Into Oman's Hajar mountains: Meet the climber Hamid Alshabnooti

Climbing and canyoning instructor Hamid finds happiness in the mountains, where russet red peaks rise skywards, and views stretch out across vast oceans of sand.

By Oman Ministry of Tourism
Published 2 Nov 2019, 12:00 GMT
The peaks of the Hajar Mountains’ western range stretch off into a sand-coloured sky.
The peaks of the Hajar Mountains’ western range stretch off into a sand-coloured sky.
Photograph by Getty Images
Climbing makes Hamid Alshabnooti feel free.
Photograph by Nemorin

The wiry young adventurer rises from the rock and stretches gratefully. Behind him, the grey-brown peaks of the Hajar Mountains’ western range stretch off into a sand-coloured sky; these are the summits and canyons where Hamid grew up — and to which he’s now returned as a climber and expedition leader.

His journey to this lofty perch took a circuitous route, working first as a beekeeper for his family, and then as a computer scientist. “I really thought technology was my thing,” Hamid recollects. “It took me four years of studying to realise I was completely wrong.”

“It turns out I feel stressed when I’m inside a room doing nothing, so I became an adventure instructor, starting with hiking, and then moving onto climbing and canyoning.”

Oman was made for adventuring. Its spectacular landscape, full of fjords and canyons, rugged peaks and complex underground cave systems, are a playground for thrill-seekers. Rock climbing in the Hajar Mountains is particularly special; the wind and rain have worn many a challenging route into the limestone.

“It’s unique,” Hamid says. “Here, you don’t have to dive to see the bottom of the ocean — it’s in the mountains. There are fossils and beautiful rock formations everywhere, and all around10,000ft above sea level.”

Jebel Shams has several via ferrata routes snaking up the mountains.

Photograph by Getty Images

Hamid’s favourite climbs are on the northeast side of the Hajar Mountains, though he also loves Jebel Shams’ Via Ferrata, a vertical iron cord that rock climbers use to scale peaks. “When you’re climbing, particularly if you’re doing a new climb, you’re looking for adrenalin; that feeling you get when you’ve done something new, bigger than you’ve ever done before. Every step feels like an achievement.” “Once you clip in and climb,” he continues, “you have a beautiful view the whole way up — it’s the Grand Canyon of Arabia.”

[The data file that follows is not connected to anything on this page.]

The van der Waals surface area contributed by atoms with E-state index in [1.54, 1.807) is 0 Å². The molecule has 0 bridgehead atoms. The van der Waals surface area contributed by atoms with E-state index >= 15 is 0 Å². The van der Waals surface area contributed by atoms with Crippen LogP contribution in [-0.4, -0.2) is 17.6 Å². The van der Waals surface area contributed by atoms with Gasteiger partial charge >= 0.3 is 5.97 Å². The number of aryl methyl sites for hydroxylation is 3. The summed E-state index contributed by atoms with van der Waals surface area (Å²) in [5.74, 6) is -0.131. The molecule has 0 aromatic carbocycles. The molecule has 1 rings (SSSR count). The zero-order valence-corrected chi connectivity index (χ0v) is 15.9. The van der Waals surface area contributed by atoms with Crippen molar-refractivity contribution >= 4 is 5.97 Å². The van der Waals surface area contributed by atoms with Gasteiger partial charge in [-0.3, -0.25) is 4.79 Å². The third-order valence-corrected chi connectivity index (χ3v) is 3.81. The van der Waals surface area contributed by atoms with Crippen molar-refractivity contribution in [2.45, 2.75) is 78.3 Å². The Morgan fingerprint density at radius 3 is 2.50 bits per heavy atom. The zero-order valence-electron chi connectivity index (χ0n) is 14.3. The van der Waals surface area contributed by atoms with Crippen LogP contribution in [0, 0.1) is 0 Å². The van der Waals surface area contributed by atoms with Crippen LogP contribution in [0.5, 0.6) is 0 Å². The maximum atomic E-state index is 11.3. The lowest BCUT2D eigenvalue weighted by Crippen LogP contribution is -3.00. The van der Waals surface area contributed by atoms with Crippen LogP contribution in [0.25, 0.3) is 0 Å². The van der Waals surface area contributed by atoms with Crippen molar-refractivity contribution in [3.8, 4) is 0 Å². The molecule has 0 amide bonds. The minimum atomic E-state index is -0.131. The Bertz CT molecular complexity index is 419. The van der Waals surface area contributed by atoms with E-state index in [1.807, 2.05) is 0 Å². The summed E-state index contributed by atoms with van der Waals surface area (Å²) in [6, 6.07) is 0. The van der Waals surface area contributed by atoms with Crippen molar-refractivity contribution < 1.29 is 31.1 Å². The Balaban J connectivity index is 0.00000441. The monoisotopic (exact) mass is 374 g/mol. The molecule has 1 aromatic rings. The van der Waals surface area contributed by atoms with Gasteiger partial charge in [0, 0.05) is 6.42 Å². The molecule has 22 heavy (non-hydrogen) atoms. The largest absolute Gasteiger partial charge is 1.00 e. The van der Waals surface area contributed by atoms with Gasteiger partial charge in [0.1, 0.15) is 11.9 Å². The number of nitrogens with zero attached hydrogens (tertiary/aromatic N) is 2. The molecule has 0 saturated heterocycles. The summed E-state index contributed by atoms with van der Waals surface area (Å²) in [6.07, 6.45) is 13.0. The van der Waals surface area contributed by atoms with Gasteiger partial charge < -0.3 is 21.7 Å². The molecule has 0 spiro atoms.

Days as an adventure instructor can be tough, and Hamid feels the pressure to keep clients safe and happy. Nevertheless, he says: “I get inspired by looking at the sunrise every day, and watching things moving: creatures, humans, cars, even a bird on the window sill. Everything that moves makes me want to move, too. The nature in Oman inspires me. It’s so beautiful, with so many different landscapes; mountains, deserts, beaches — we have it all.”

It’s this contrasting landscape, Hamid says, that brings travellers to Oman. That, and the people themselves: “Omanis are used to living in a tough landscape without much water, yet still they grow their own food, keep animals. We’re some of the toughest people in the world, but we’re so nice — we welcome anyone here,” he says, beaming.

Meet the different faces of Oman
Hamid spends his days scaling the peaks of Jebel Shams, while Abdulfattah has fished with his family since he was a boy. And then there’s Nader, whose passion for Omani ingredients has seen him rise to the top of Muscat’s dining scene. These are the people of Oman, who bring this beautiful country to life.

The rocky outcrop where Hamid stands would have been all but inaccessible a few years ago, but while much of Oman can still be tricky to navigate, a network of roads means cars can now pass through more remote areas. Hamid finds this inexorable march towards modernisation a mixed blessing, but loves that it means he can now access even more of the mountains.

“For me, being outside doing this job connects me with nature. When I’m climbing, I feel free,” Hamid says. “I look down on the things below me, and see how far away they are, and it gives me an idea of how small I am. Being outside by yourself, especially when the sun comes up after you’ve been camping, or when the sun sets, or when you’re sleeping under the stars — it’s beautiful. Sometimes you just sit and watch it, enjoying the different colours and the angles of the light. It’s then you really forget about time.”


Hamid Alshabnooti leads hiking and climbing expeditions out into the Hajar Mountains.

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